Lets jump into the middle of the health
Commentary by BETTY BELL
Health care costs have been zooming up and
away for so long itís hard to understand why someone smarter than this ripely
middle-aged lady hasnít had a Eureka minute in which the obvious cost solution
was revealed. The simple solution hit me last week as I kicked a soccer ball to
my closing-on- 3-year-old granddaughter, who needs only the length of the sofa
to test her skills.
Itís such an itty-bitty adjustment thatíll
do the trick. All we have to do is get a few laws tweaked here and there so that
regular citizensóthe laity, as the Pope calls usócan be certified to write our
own drug prescriptions.
This hit me as I yelped at a stab of pain
in my bum knee at the exact moment the silver-headed lady on TV yelped and
grabbed her own bum knee. Talk about symbolism symbiosis. But the TV lady merely
popped a CelebrexóI guess she keeps a supply in her pocketóand in accelerated TV
time, she recouped her silver-headed athletic prowess.
Sure, I thought. Nice for you to have your
"Ask your Doctor if Celebrex is right for
you" urged the ad. Right. Hobble to the car, hoist the kid into the car seat,
waste a gallon of gas finding a place to park, sit in the waiting room the
standard 45 minutes, and then ask if Celebrex is right for me.
I already knew Celebrex was right for me.
The ad graphically depicted my symptoms and it showed the simple cure. What I
wanted to do, and right that minute, was make my painful way to the pharmacy and
write myself a prescription.
Thatís when I had my epiphany. Why should
the doctor be the middleman in the prescription business? He gets his drug
information from the pharmaceutical repóone of those city-suited,
briefcase-toting types emerging from the doctorís inner sanctum long past your
appointment time. Itís estimatedówell, OK, itís my estimateóthat only 37 percent
of the folks in the waiting room reading magazines youíd never buy are already
bona fide or soon-to-be patients. The rest are drug reps, equipment suppliers,
investment brokers, and maybe an occasional Mercedes salesman.
What we need is a dramatic new niche in
health care for those of us willing to complete an intensive three-or-four-week
pharmaceutical course and earn the "Citizen Prescription License." Itís time,
fellow and future invalids and cripples, to take charge of how this huge chunk
of health care is divvied out. And itís propitious that the pharmaceutical
companies, who preach 24/7 about their new miracle drugs, are exactly the right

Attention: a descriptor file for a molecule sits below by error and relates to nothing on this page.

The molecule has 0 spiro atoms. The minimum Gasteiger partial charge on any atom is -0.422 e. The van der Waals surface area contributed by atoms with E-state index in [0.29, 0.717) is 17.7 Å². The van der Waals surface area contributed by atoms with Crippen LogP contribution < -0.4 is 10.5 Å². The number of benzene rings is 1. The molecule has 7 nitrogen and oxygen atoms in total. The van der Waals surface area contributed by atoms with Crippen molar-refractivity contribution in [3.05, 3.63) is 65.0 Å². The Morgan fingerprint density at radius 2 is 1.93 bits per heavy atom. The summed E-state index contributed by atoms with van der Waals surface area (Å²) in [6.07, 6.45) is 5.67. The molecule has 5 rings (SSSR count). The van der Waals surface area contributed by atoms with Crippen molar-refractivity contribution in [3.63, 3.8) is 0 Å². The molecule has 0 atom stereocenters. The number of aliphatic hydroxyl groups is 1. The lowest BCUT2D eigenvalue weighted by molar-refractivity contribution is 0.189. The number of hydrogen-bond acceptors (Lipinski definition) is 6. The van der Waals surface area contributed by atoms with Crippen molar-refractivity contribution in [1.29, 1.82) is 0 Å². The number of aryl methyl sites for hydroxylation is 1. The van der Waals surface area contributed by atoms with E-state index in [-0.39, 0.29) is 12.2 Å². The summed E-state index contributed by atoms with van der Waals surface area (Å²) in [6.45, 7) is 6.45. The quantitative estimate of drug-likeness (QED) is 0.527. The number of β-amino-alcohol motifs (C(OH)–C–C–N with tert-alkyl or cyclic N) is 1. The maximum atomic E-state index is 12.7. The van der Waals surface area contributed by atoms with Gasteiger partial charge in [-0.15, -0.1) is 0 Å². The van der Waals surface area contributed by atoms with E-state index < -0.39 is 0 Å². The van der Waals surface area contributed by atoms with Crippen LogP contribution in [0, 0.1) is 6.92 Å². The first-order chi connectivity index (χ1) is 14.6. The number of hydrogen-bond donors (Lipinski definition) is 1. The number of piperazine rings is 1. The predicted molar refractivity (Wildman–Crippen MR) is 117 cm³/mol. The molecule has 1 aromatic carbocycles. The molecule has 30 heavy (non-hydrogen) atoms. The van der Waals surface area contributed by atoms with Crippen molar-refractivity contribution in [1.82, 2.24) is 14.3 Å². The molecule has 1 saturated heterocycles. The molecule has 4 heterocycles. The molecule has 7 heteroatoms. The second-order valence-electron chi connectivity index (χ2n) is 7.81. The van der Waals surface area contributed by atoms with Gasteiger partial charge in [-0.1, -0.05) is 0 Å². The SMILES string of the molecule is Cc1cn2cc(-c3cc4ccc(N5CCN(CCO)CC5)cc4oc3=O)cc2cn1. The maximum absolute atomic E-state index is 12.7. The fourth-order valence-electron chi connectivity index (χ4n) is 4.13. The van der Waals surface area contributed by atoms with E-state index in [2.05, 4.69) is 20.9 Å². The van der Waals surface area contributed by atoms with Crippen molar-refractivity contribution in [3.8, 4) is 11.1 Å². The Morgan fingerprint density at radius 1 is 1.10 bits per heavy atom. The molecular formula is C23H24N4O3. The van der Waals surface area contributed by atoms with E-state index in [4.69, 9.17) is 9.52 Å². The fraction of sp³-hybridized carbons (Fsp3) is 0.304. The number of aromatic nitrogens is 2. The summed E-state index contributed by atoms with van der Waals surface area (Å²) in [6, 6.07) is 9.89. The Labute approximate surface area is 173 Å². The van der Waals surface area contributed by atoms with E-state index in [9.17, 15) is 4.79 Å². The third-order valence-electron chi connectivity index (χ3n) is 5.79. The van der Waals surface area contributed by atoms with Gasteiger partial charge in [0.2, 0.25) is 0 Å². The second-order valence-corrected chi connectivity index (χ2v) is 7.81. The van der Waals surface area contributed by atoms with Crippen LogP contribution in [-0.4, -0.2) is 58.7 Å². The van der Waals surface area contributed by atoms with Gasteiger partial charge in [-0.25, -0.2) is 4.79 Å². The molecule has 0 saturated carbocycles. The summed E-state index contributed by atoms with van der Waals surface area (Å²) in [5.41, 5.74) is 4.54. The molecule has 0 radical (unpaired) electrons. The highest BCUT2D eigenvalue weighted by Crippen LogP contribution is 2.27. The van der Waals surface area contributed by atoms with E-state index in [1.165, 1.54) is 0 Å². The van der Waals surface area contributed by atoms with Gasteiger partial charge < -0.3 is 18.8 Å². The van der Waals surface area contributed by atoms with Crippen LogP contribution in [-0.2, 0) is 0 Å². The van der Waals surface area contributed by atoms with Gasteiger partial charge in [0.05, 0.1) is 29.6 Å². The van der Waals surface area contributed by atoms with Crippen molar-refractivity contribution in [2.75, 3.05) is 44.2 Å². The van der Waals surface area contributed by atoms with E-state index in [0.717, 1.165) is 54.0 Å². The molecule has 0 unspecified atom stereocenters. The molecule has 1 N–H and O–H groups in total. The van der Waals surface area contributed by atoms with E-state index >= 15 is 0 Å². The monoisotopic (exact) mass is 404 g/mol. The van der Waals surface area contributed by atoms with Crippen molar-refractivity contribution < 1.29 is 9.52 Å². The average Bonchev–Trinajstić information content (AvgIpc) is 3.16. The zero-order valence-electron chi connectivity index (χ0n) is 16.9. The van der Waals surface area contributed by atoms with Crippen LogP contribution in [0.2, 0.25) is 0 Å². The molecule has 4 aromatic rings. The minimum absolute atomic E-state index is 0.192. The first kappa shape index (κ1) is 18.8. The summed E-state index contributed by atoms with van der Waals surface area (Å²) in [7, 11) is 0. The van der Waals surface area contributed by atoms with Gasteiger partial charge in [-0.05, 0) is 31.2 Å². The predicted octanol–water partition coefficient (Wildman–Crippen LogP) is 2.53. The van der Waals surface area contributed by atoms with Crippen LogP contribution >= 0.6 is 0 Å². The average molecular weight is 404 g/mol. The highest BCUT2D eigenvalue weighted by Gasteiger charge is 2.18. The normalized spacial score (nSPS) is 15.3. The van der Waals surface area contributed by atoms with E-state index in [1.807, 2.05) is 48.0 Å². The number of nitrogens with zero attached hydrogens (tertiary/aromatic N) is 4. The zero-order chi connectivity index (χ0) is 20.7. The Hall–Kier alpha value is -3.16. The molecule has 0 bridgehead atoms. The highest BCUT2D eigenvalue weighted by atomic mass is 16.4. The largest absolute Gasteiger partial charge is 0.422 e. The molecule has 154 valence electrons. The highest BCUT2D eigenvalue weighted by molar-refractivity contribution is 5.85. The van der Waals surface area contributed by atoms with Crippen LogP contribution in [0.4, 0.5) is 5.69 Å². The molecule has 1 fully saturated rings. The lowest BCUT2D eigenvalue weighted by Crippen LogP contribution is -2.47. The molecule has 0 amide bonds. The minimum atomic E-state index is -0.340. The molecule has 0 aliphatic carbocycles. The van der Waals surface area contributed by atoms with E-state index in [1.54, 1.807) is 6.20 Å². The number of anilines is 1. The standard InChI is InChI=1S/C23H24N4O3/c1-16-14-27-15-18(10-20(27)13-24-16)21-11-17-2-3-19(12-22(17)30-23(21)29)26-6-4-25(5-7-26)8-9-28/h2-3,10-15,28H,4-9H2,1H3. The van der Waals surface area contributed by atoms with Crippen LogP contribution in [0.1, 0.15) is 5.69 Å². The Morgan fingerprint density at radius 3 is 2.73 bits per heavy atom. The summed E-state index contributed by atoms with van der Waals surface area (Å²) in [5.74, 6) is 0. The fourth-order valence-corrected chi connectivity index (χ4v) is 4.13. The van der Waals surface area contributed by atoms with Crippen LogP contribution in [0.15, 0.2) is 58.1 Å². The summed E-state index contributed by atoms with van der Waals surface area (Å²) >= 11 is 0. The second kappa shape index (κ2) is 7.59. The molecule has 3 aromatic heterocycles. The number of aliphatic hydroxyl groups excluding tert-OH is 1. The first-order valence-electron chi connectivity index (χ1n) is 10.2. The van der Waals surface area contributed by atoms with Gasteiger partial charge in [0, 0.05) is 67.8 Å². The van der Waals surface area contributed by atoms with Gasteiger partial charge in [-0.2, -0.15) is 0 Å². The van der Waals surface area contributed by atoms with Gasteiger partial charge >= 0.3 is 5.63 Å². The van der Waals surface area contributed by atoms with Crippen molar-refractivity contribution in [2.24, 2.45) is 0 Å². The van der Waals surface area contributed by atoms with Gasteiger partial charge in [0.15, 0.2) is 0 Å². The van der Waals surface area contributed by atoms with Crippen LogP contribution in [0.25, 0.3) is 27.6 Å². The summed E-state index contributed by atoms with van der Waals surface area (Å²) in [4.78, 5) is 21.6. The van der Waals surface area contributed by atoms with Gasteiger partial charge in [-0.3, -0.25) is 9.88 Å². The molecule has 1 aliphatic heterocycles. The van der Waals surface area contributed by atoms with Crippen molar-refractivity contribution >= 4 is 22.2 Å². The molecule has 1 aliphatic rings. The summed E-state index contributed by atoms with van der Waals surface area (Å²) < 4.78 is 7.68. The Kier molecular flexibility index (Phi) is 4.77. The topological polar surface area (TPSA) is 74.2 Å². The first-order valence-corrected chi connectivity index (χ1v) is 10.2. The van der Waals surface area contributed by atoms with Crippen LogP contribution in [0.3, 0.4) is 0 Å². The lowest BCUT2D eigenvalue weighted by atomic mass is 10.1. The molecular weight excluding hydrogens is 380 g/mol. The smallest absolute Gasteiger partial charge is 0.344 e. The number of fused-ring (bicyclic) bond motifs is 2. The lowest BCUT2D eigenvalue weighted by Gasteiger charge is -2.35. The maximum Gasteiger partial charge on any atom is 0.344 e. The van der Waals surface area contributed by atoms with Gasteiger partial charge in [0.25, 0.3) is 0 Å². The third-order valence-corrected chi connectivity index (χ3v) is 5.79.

place to start. With their armies of lobbyists theyíre perfectly positioned to,
get the Citizen Prescription License bill passedóall they have to do is get on
the phones and call in their chips from their sort-of-under-contract
We arenít told everything we need to know
about a drug in a 30-second ad, so, of course, we have to learn crucial things,
details like possible serious side-effects. At a million bucks a second, those
arenít the things an ad dwells on. I found out about possible serious adverse
reactions to Celebrex in the self-study program I started right after I realized
that a major solution to health care costs is to offer pharmaceutical courses
Under Celebrex I read about "edema/fluid
accumulation, erosion of stomach lining with silent bleeding, gastrointestinal
bleeding, anemia, kidney function decline, and liver function changes with
possible severe reactions (rare)."
And guess what happened. Since I started
my self-study program Iíve decided I wonít write myself a prescription for
Celebrex after all. In addition to the above listed catastrophes, the reference
book details 11 "CAUTION" items, and, writ in bold like that, they captured my
attention. Number one, for instance: "The FDA requires a warning noting that
people who have three or more alcoholic drinks a day may have increased risk of
stomach bleeding if they also use NSAIDS (problems may also occur with lower
alcohol use)." How about that little zinger in parenthesis? You take a Celebrex
so youíll be able to bend your legs into a chair at the dinner table in
comparative comfort, drink maybe just one little old glass of wine, and then
your stomach starts to bleed? I donít know how you Band Aid a seeping stomach.
And number eight? "These medicines may
cause fluid retention, complicating high blood pressure or heart failure
treatmentóthis effect may generally be managed by an inexpensive and
well-tolerated water pill (diuretic) such as low-dose hydrochlorothiazide." Iím
not about to sign on for a 19-letter pill I canít pronounce and can only spell
with intense copy care. Iíll stick with ibuprofen.
And therein lies the beauty of the Citizen
Prescription License. When we ordinary citizens take on this responsibility, a
lot of us are going to opt NOT to prescribe to the latest miracle drug we saw on
TV. Scares the heck out of me, the stuff Iím finding out.
The drug companies will have to slash
their "Be bionic" TV ads after we know "the rest of the story". We pay for that
24/7 spiel, you know, and with our new savvy, those ads will fade into the
sunset like the Marlboro Man.
Hereís the plan: Write to Larry Craig back
there in the U.S. Senate. Put some pressure on him. Itís not totally impossible,
you know, that heís one of those sort-of-under contract congressmen. And then
get your bumper sticker: YES TO CITIZEN PRESCRIPTION LICENSES! When great
numbers of us hang our licenses on the wall and figure out what drugs we really
needóand dareóto take, watch health care costs plummet like a thermometer in a